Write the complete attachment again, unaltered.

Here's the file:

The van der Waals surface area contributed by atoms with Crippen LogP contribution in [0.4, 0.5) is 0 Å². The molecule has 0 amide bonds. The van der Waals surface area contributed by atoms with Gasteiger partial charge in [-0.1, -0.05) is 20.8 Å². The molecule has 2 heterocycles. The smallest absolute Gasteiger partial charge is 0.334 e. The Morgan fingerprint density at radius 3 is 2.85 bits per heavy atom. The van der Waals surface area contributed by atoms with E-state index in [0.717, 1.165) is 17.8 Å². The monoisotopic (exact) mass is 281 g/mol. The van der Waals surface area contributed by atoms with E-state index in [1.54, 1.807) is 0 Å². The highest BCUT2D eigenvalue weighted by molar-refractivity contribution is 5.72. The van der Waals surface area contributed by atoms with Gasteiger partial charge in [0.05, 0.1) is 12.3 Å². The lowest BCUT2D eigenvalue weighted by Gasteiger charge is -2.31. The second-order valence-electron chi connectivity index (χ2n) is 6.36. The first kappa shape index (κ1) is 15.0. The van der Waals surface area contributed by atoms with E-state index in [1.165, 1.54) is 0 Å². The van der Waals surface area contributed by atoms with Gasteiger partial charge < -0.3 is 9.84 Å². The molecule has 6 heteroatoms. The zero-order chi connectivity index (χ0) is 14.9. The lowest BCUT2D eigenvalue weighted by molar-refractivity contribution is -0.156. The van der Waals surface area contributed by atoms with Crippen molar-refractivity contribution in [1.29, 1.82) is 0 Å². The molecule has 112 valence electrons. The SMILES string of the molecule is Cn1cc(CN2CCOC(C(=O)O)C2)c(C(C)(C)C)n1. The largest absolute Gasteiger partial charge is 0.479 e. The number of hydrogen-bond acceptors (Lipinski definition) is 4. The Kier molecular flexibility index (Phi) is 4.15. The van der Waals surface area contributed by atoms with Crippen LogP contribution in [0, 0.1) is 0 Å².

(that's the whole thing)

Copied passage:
The van der Waals surface area contributed by atoms with Crippen LogP contribution in [0.4, 0.5) is 0 Å². The molecule has 0 amide bonds. The van der Waals surface area contributed by atoms with Gasteiger partial charge in [-0.1, -0.05) is 20.8 Å². The molecule has 2 heterocycles. The smallest absolute Gasteiger partial charge is 0.334 e. The Morgan fingerprint density at radius 3 is 2.85 bits per heavy atom. The van der Waals surface area contributed by atoms with E-state index in [0.717, 1.165) is 17.8 Å². The monoisotopic (exact) mass is 281 g/mol. The van der Waals surface area contributed by atoms with E-state index in [1.54, 1.807) is 0 Å². The highest BCUT2D eigenvalue weighted by molar-refractivity contribution is 5.72. The van der Waals surface area contributed by atoms with Gasteiger partial charge in [0.05, 0.1) is 12.3 Å². The lowest BCUT2D eigenvalue weighted by Gasteiger charge is -2.31. The second-order valence-electron chi connectivity index (χ2n) is 6.36. The first kappa shape index (κ1) is 15.0. The van der Waals surface area contributed by atoms with E-state index in [1.165, 1.54) is 0 Å². The van der Waals surface area contributed by atoms with Gasteiger partial charge < -0.3 is 9.84 Å². The molecule has 6 heteroatoms. The zero-order chi connectivity index (χ0) is 14.9. The lowest BCUT2D eigenvalue weighted by molar-refractivity contribution is -0.156. The van der Waals surface area contributed by atoms with Crippen molar-refractivity contribution in [1.29, 1.82) is 0 Å². The molecule has 112 valence electrons. The SMILES string of the molecule is Cn1cc(CN2CCOC(C(=O)O)C2)c(C(C)(C)C)n1. The largest absolute Gasteiger partial charge is 0.479 e. The number of hydrogen-bond acceptors (Lipinski definition) is 4. The Kier molecular flexibility index (Phi) is 4.15. The van der Waals surface area contributed by atoms with Crippen LogP contribution in [0, 0.1) is 0 Å².